Ok, guess which city in the world has the most billionaires.
If you guessed New York, you’re really close. New York has the second highest number of billionaires, at 31.
I’ll give you a few hints:
- New York isn’t even on the right continent.
- One of the billionaires from this city recently purchased London’s Chelsea Football club …
- He’s only 37, but he’s the second richest man in this city.
- The city’s not in England, though. Or even in Europe.
- The richest man in this city is in jail.
Well, this is only possible because almost every rich person in this country lives in the same city. By contrast with the United States, where the combined net worth of all American billionaires is equivalent to just six percent of the gross domestic product of USA ... the richest 100 people in this country are worth over 25% of it’s entire economy.
By now you’ve probably guessed. According to Forbes, Moscow is the city with the most billionaires in the world. It’s hard to believe, and it’s actually a sad commentary on the current state of affairs in that country.
As the BBC article mentions, almost every one of these rich Russians owes their wealth to the purchase of formerly state-owned companies after the fall of the Soviet Union. Two-thirds of them owe their fortunes to “exploitation” of their countries natural resources. Now, don’t get me wrong, I’m not really and eco freak, but the natural resources of a country belong to it’s citizens. And if they’re going to be used to make billions of dollars, I’d like to see that money spread out a little better. It’s even more hurtful when you think of the fact that these companies are one “owned by the people” not so long ago. What do the people have to show for it?
The rich are still getting richer, of course. The Gateway to Russia story mentions that Forbe’s list from late February only had 25 Russians on it … the list published today has about 36 billionaires and 64 businessmen with over $200 million dollars, and thanks to Russia’s booming stock market, the number of billionaires in Russia increased 40 percent in just 2.5 months, and their total wealth rose from $79.4bn to $110bn.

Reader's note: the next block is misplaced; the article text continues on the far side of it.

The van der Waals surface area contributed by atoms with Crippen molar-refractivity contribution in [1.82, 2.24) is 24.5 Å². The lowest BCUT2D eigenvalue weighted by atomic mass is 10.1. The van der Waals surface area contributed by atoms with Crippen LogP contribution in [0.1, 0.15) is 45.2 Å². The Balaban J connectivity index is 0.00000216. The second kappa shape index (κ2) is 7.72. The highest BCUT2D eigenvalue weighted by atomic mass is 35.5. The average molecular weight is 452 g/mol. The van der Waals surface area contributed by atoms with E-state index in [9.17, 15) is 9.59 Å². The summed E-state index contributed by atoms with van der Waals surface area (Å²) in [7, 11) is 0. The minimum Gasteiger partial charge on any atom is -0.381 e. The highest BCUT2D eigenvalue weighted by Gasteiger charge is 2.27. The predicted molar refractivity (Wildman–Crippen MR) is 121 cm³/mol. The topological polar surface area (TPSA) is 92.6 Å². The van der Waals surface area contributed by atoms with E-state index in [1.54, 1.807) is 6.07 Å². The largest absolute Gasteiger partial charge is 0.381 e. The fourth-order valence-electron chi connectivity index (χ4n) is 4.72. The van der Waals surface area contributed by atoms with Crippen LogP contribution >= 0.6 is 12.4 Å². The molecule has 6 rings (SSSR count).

The Gateway to Russia also has other bad news about the Russian economy. Seven percent of it’s citizens are living on 25 rubles or less, the equivalent of a dollar a day. This is a level of poverty unheard of in the United States … If you look at the Russian deffinition of poverty (which is still based on Soviet era calculations about a “basket of consumer goods” which includes buying a new coat every five years [:-|]), they calculate 22% of the population, or thirty million people.
I’ll leave it to you to read the article, it’s rather discouraging, and somewhat depressing. The author essentially concludes that the Russian people have been living in poverty for so long (and are likely to continue doing so, regardless of any possible effort, for so much longer), that they have become accustomed to poverty and may be, in a sense, so hopeless that they can’t see beyond that.
Of course, there are many other countries in the third world where this is the case, but it’s hard to really think of once-proud Russia in that way. Especially when they have the Richest City in the World.
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